Estimate time to read this page: 3 – 5 minutes
Editions Reviewed: Hardcover, Audiobook
Recommendation: Read it. Then, like Seth suggests, give it away.
This past week Steve Jobs resigned (retired?) as CEO of Apple. He’s arguably one of the most charismatic leaders of one of the largest and most influential tribes on the planet, and there’s been a lot of talk over the last few days about the fate of Apple, both the company and the tribe. In honor of Steve, here we go…
Seriously, it’s short, and tiny, and it’s set it pretty big type. It’s a breeze to read in a couple of hours (the unabridged audiobook is less than 4 hours long), which means that if you have a client who needs to wrap their head around this idea, they might actually read it if you gave it to them.
Another thing that makes it fairly giftable, if you’re the type to give clients a book, is that the content isn’t really about branding so much as it is fanaticism, leadership, and making a difference in the things that matter to you. So, if your contact inside an organization isn’t decisions maker, there’s still something here for them. In fact, it might empower them to become an advocate for you and your work inside their organization.
Of course, there are implications for branding, customer service, marketing, and building a business in general. Mr. Godin talks about tribes not only in the context of marketing, but in terms of building communities, teams, businesses and an audience. His hypothesis is that not only is it easier than ever for people to assume the mantle of leadership, but that it’s becoming more and more expected of us that we take on leadership roles without being assigned them, and that the market rewards those who do.
There are two major ideas in Tribes that I find interesting personally:
- Stability is an illusion—Tribes introduced me to the idea of ‘The Factory.’ The Factory is the traditional, top-down, bottom-line, widget producing organization that mistakes management for leadership and lops off the heads of those who are willing to stick their necks out. Seth discusses it a lot more in-depth in Linchpin.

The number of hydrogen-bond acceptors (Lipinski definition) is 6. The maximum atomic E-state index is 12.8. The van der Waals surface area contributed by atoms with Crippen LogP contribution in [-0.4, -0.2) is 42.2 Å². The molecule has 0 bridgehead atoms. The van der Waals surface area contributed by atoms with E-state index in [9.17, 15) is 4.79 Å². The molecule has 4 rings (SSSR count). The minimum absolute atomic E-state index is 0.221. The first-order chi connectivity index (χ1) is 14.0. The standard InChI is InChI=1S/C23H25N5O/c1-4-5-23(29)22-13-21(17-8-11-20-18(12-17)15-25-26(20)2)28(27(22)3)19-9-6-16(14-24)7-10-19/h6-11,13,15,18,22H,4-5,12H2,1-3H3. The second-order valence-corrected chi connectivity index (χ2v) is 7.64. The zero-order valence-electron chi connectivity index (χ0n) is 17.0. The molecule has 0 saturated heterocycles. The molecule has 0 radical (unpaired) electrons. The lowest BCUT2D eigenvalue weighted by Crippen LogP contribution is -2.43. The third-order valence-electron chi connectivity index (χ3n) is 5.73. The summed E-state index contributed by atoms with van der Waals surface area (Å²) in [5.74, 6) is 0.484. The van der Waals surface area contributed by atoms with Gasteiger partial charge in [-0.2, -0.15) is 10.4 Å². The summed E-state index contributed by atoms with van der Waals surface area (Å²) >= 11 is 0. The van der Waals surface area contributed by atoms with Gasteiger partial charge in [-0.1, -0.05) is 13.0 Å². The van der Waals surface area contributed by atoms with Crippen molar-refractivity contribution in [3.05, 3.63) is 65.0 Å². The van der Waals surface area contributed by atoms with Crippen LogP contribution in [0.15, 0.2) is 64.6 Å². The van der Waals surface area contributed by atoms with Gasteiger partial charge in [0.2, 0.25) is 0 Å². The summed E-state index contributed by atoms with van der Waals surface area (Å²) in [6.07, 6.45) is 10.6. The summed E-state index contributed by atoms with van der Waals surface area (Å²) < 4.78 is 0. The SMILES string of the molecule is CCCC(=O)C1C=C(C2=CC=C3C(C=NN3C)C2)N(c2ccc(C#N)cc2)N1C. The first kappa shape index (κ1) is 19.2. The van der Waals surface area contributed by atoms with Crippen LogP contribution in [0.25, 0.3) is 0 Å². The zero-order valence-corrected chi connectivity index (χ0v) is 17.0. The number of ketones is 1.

- You don’t need authority to lead a tribe—Why? Because authority is frequently invested in the status quo. Did you know that The Grateful Dead only ever had one Top 40 album? Think about it. Billboard is concerned with album sales, because the record industry is concerned with album sales. The Grateful Dead, and their thousands of fans however, were not. They didn’t look to Billboard to define their success.
Think about that the next time you let not having a wall full of awards, or bigger clients or a book deal stand in the way of attempting something you care about.
The point that I’d forgotten about until I refreshed myself for this review is that nearly all progress relies on some heretic standing up and disrupting the status quo. When he says, “We need you to lead us,” he means We in the grand cultural sense. Your employer, your employees, your customers, your peers, colleagues, audience, customers…We.
His message is not entirely unlike another message that a lot of us are intimately familiar with. So, to bring our little talk of tribalism to a close (and full circle), I’ll leave you with this: